Paganism is an umbrella term for different faith paths that are non Judeo-Christian. Pagans in Mid-Missouri are working hard to educate people about their faith.
Music was heard throughout Rock Bridge State Park as dozens of people came out to celebrate Pagan Pride. The festival held each year is an opportunity for Pagans in Mid-Missouri to fellowship, network, educate the public about what the religion is and to address misconceptions that the public might have.
Aerica Angell says the main goal for Pagan Pride is education.
“We are out here to help people understand again what we are, what we’re not, to give them the opportunity to ask questions that they might not otherwise get answered," Angell says. "And for people that are searching, help them find a place where their spirit belongs."
In addition to education, the festival was a time for all communities, regardless of religion, to work together.
Alfred Willowhawk says that all communities can help each other out.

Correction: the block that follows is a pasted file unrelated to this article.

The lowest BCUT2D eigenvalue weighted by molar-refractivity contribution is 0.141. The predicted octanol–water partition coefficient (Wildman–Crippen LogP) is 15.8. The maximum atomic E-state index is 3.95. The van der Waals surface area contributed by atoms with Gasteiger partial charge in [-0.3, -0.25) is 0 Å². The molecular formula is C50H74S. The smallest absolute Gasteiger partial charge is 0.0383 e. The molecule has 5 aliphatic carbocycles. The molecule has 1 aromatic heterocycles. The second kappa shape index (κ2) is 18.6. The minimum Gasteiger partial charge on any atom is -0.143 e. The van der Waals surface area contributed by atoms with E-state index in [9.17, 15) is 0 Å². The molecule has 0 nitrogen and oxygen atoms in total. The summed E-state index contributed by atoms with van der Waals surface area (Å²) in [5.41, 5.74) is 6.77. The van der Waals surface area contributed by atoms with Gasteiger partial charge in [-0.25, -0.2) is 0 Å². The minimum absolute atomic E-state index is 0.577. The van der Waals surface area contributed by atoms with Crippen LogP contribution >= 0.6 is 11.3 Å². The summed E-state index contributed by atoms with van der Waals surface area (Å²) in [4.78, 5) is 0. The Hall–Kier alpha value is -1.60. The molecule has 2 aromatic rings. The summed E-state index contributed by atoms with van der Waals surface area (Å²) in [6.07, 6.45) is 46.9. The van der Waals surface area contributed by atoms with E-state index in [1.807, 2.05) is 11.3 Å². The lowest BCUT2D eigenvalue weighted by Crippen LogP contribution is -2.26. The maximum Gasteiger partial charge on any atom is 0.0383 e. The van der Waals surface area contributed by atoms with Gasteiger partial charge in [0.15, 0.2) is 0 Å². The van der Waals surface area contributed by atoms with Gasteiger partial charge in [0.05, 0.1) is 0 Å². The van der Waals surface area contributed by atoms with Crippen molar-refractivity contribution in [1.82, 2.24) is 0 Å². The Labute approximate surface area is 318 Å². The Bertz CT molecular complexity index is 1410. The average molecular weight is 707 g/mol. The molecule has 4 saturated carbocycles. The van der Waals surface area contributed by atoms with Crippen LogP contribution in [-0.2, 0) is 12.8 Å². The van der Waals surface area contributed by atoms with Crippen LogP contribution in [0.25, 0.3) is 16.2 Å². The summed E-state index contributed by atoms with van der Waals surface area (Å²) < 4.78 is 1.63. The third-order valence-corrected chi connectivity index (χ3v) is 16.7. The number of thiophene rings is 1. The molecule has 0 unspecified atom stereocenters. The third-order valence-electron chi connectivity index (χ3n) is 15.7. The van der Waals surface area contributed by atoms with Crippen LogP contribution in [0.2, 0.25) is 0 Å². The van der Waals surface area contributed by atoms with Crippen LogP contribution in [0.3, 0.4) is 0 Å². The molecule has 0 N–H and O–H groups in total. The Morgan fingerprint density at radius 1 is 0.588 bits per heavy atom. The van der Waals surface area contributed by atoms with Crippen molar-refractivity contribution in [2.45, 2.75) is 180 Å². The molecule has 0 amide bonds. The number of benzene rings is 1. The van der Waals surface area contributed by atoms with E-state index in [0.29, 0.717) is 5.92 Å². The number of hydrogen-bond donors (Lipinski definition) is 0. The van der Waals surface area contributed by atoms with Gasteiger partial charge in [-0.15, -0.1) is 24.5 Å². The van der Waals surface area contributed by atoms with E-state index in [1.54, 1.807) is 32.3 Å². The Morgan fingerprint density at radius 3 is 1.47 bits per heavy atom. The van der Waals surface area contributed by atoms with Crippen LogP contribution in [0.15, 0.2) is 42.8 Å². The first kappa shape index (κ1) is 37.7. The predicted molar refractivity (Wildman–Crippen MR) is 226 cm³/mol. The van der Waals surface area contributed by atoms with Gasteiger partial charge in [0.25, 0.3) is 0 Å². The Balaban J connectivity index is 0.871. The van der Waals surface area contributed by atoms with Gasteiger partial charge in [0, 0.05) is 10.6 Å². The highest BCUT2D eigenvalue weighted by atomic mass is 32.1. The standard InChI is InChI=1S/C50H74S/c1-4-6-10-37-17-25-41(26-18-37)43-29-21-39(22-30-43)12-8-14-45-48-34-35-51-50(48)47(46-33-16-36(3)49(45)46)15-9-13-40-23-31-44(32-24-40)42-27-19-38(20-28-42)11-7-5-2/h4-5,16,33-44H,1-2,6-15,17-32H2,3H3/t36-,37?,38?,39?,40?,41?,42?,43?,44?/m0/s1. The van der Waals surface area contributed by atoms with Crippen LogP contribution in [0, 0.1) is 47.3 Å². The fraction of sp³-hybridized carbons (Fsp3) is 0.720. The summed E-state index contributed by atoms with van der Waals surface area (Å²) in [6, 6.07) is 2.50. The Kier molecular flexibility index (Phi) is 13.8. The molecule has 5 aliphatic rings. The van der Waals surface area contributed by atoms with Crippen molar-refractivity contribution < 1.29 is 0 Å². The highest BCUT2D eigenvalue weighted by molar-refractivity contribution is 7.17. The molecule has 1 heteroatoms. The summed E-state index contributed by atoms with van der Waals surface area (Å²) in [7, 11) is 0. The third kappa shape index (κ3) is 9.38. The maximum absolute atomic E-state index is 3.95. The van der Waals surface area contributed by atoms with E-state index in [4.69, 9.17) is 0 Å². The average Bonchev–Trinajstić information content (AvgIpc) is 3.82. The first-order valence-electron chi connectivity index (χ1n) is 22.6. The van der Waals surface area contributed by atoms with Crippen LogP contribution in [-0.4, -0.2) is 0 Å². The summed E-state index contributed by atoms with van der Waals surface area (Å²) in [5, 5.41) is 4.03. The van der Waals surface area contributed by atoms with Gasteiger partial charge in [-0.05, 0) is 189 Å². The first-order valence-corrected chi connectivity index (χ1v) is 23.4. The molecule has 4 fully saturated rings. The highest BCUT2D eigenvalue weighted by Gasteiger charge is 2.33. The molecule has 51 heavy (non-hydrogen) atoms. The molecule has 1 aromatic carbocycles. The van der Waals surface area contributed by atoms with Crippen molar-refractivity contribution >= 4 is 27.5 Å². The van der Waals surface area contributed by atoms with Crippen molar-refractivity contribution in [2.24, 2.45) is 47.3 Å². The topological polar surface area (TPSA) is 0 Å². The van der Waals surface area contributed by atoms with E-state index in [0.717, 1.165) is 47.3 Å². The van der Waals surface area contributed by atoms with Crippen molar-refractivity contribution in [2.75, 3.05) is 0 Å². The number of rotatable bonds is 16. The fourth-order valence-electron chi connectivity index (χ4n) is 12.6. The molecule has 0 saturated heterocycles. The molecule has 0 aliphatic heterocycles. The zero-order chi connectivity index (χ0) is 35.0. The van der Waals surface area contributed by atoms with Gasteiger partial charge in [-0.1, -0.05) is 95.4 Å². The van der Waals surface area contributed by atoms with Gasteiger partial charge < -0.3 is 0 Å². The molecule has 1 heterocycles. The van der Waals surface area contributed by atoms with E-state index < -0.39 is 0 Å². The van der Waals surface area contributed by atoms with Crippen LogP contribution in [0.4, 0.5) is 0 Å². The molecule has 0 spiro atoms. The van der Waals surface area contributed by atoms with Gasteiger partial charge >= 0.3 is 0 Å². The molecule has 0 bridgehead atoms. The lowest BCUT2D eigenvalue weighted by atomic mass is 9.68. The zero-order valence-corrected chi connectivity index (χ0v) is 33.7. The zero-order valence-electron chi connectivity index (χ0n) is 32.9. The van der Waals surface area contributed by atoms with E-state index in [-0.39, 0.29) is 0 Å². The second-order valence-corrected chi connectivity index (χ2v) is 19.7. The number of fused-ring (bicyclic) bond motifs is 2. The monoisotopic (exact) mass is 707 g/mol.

“We all have a lot to share with each other," Willowhawk says. "We all have strengths that can help support both the Pagan and non-Pagan community, to show that we’re people like everybody else — we just happen to have a different set of faith beliefs."
Although many Pagans are open about their faith today, that wasn’t the case in past decades.
Angell says that the festival gives Pagans the chance to be open about their faith.
“I grew up in Mid-Missouri, and not even 20 years ago acceptance was far less than it is today," Angell says. "People were still very much afraid to be public about their faith, and it’s our belief that no one should have to hide. We're now able to step out into the sunlight and enjoy each other more.”